of one that MarginaliaIohn Beane Prentise with M. Tottle.Iohn Beane had of me being prentise with Mayster Tottle. So he promised me before and after, and as he shuld be saued before God, that he should haue no harme. And I kneeling downe vppon my knees, desired him to take my bloud, and not to hurt the young man. Then sayd he: because you haue bene so stubburne, the matter being made manifest by other and not by you, being so long in prison, tell me if you wil stād to my iudgement. I sayd yea, take my bloud, and hurt not the young man.

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MarginaliaThomas Greene adiudged to be whipped.Then he made me answere, I should be whipped like a theefe and a vacabond: and so I thanked him, and went my way with my keeper to the Lollardes tower: where I remayned two or three dayes, and so was brought by the keeper Cluny, by the commaundement of the Commissioners, MarginaliaThomas Greene brought to the Gray Fryers.to Christes hospitall, sometime the Gray Friers: and accordingly had there for the time the correction of theeues and vacabondes, and so was deliuered to Trinian the Porter, and put into a stincking dungeon.

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Then after a fewe dayes I finding frendship, was let out of the dungeon, and lay in a bed in the night, & walked in a yarde by the dungeon in the day time, and so remayned prisoner a month and more.

MarginaliaThomas Greene agayne appeareth before D. Story and two gentlemen.Where at length Doctour Story came and two Gentlemē with hym, and called for me, and so I was brought into a counting house before thē. Then he sayd to þe gentlemen: here commeth this hereticke, of whom I had þe book called Antichrist, and began to tell them how many times I had bene before him, and sayde: I haue intreated hym very gently, and he would neuer tell me the truth till þt it was found out by other. Then sayd he: it wer a good deed to cut out thy tongue and thy eares of thy head, to make thee an example to all other hereticke knaues. And þe gentlemen said: nay þt were pitty. Then he asked if þt I would not become an honest mā: & I sayd yes, for I haue offēded God many wayes. Whereupon he burdened me with my fayth. I told him I had made hym aunswere of my fayth before my Lord Windsors chaplaine, as much as I could.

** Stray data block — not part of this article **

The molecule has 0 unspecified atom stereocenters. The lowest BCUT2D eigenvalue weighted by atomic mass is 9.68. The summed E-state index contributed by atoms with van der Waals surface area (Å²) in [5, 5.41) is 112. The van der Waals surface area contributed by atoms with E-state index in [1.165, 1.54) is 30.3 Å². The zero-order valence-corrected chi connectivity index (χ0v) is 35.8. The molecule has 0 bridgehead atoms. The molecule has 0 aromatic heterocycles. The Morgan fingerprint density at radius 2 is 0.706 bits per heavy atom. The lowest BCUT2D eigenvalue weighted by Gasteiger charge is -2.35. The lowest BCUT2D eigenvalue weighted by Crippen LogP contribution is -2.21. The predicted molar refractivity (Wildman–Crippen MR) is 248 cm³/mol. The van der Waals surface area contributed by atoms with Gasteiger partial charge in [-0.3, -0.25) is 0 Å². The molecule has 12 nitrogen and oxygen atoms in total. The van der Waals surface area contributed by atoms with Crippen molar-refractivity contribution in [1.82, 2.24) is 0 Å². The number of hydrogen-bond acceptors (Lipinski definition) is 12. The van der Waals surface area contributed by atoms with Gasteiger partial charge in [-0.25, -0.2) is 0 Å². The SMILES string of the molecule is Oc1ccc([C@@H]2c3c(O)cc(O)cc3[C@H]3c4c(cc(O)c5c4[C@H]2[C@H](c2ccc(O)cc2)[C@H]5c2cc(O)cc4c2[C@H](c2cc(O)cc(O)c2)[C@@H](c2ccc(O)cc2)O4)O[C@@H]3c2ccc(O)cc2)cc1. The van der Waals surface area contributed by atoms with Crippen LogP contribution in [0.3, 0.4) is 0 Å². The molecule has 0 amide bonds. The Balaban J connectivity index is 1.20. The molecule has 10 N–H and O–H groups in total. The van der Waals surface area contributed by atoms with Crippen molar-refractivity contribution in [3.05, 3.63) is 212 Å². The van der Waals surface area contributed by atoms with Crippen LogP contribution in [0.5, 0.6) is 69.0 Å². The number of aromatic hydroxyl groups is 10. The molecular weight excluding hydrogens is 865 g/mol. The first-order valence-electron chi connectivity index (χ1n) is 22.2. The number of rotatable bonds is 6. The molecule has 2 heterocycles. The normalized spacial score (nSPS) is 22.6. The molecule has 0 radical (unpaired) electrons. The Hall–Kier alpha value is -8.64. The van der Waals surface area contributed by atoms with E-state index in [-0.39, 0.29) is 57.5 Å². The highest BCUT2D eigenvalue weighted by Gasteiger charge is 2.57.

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MarginaliaThe scourging of Tho. Greene before Doct. Story.So in the end he commaunded me to be stripped he stāding by me, and called for two of the Beadels and the whippes to whippe me: and the two Beadels came wyth a cord, and bound my handes together, and the one end of the corde to a stone piller. Then one of my friendes, called Nicholas Priestman, hearing them call for whips, hurled in a bundell of rods, whiche seemed something to pacifie þe minde of his crueltie: and so they scourged me with rods. But as they were whipping of me, Story asked me if I would go vnto my Mayster agayne, and I sayd nay. And he sayd: I perceiue now he wil be worse then euer he was before: but let me alone (quoth he): I will finde him out if he be in England. And so with many other things which I cannot rehearse, when they had done whipping of me, they bad me pay my fees and go my wayes.

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¶ Doctor Story commaunded that he should haue an hundred stripes, but the Gentlemen so intreated: that hee had not so many, Story saying: if I might haue my will, I would surely cut out his tongue. 

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Cattley/Pratt, VIII, Appendix: ref page 524, line 2 from the bottom

The Edit. of 1563 goes on: "Over and besides these above rehearsed wer divers and many other, who for Christe's sake humbled themselves to the beatynges and stripes of the papists, many mo (no dout) then we have knowlege of. For the nature and patience of these godly Martyrs wer such, that the more they suffred for Christ, the lesse they bosted thereof: who would have thought that Boner ever woulde have broughte maister Bartlet Grene above mentioned being a Lawyer and a Gentleman under the unsemely chastisement of a rod, and yet notwithstanding he so did, as the said mayster Grene himselfe declared to a frende of hys [This friend's name was M. Cotton. Foxe's marginal note] in Newgate a litle before his death" (p. 1688).

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Of the scourging of M. Bartlet Greene, also of Iohn Milles, & of Thomas Hinshaw, ye heard before. In like maner was ordered Ste. Cotton, burned before at Brainford, who testifieth himselfe to be twise beaten by Boner, in a letter of hys written to his brother, as by the same here following for the more euidence may appeare.